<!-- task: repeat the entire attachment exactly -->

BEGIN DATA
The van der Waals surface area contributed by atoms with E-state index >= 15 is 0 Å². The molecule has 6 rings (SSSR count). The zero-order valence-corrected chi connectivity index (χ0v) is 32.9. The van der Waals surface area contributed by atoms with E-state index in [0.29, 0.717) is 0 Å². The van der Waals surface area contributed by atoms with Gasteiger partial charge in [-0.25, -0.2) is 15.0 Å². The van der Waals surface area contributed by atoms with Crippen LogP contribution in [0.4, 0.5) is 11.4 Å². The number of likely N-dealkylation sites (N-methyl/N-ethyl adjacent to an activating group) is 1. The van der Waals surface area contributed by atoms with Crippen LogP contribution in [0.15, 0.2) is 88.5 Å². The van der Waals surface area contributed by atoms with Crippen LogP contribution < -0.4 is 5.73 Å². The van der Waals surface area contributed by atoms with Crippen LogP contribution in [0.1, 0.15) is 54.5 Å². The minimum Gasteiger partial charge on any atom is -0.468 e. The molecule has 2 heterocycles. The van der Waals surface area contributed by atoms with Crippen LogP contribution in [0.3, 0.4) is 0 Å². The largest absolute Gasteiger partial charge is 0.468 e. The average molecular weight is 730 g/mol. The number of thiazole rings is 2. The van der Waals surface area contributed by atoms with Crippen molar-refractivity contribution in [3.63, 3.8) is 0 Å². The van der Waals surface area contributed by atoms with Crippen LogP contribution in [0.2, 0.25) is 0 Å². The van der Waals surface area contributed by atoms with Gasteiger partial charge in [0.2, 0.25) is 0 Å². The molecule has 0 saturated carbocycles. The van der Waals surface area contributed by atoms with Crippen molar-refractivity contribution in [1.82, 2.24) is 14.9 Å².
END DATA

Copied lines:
The van der Waals surface area contributed by atoms with E-state index >= 15 is 0 Å². The molecule has 6 rings (SSSR count). The zero-order valence-corrected chi connectivity index (χ0v) is 32.9. The van der Waals surface area contributed by atoms with E-state index in [0.29, 0.717) is 0 Å². The van der Waals surface area contributed by atoms with Gasteiger partial charge in [-0.25, -0.2) is 15.0 Å². The van der Waals surface area contributed by atoms with Crippen LogP contribution in [0.4, 0.5) is 11.4 Å². The number of likely N-dealkylation sites (N-methyl/N-ethyl adjacent to an activating group) is 1. The van der Waals surface area contributed by atoms with Crippen LogP contribution in [0.15, 0.2) is 88.5 Å². The van der Waals surface area contributed by atoms with Crippen LogP contribution < -0.4 is 5.73 Å². The van der Waals surface area contributed by atoms with Crippen LogP contribution in [0.1, 0.15) is 54.5 Å². The minimum Gasteiger partial charge on any atom is -0.468 e. The molecule has 2 heterocycles. The van der Waals surface area contributed by atoms with Crippen LogP contribution in [0.3, 0.4) is 0 Å². The largest absolute Gasteiger partial charge is 0.468 e. The average molecular weight is 730 g/mol. The number of thiazole rings is 2. The van der Waals surface area contributed by atoms with Crippen molar-refractivity contribution in [3.63, 3.8) is 0 Å². The van der Waals surface area contributed by atoms with Crippen LogP contribution in [0.2, 0.25) is 0 Å². The van der Waals surface area contributed by atoms with Gasteiger partial charge in [0.2, 0.25) is 0 Å². The molecule has 0 saturated carbocycles. The van der Waals surface area contributed by atoms with Crippen molar-refractivity contribution in [1.82, 2.24) is 14.9 Å².